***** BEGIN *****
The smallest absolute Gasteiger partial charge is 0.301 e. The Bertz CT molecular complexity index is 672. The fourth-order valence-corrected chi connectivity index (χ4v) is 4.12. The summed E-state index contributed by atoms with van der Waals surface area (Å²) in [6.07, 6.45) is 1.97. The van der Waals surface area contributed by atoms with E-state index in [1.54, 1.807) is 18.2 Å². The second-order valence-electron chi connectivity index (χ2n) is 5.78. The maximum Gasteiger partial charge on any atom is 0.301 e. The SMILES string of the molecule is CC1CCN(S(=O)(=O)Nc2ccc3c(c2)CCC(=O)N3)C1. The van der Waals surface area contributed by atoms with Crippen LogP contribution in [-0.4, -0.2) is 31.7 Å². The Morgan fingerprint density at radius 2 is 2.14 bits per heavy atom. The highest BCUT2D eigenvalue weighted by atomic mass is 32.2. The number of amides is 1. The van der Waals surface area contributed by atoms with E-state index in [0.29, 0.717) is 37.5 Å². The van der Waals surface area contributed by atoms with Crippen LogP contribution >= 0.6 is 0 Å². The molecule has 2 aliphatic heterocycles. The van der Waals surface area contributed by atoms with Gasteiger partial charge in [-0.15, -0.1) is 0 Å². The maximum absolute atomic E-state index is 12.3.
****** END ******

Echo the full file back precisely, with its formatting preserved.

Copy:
The smallest absolute Gasteiger partial charge is 0.301 e. The Bertz CT molecular complexity index is 672. The fourth-order valence-corrected chi connectivity index (χ4v) is 4.12. The summed E-state index contributed by atoms with van der Waals surface area (Å²) in [6.07, 6.45) is 1.97. The van der Waals surface area contributed by atoms with E-state index in [1.54, 1.807) is 18.2 Å². The second-order valence-electron chi connectivity index (χ2n) is 5.78. The maximum Gasteiger partial charge on any atom is 0.301 e. The SMILES string of the molecule is CC1CCN(S(=O)(=O)Nc2ccc3c(c2)CCC(=O)N3)C1. The van der Waals surface area contributed by atoms with Crippen LogP contribution in [-0.4, -0.2) is 31.7 Å². The Morgan fingerprint density at radius 2 is 2.14 bits per heavy atom. The highest BCUT2D eigenvalue weighted by atomic mass is 32.2. The number of amides is 1. The van der Waals surface area contributed by atoms with E-state index in [0.29, 0.717) is 37.5 Å². The van der Waals surface area contributed by atoms with Crippen LogP contribution >= 0.6 is 0 Å². The molecule has 2 aliphatic heterocycles. The van der Waals surface area contributed by atoms with Gasteiger partial charge in [-0.15, -0.1) is 0 Å². The maximum absolute atomic E-state index is 12.3.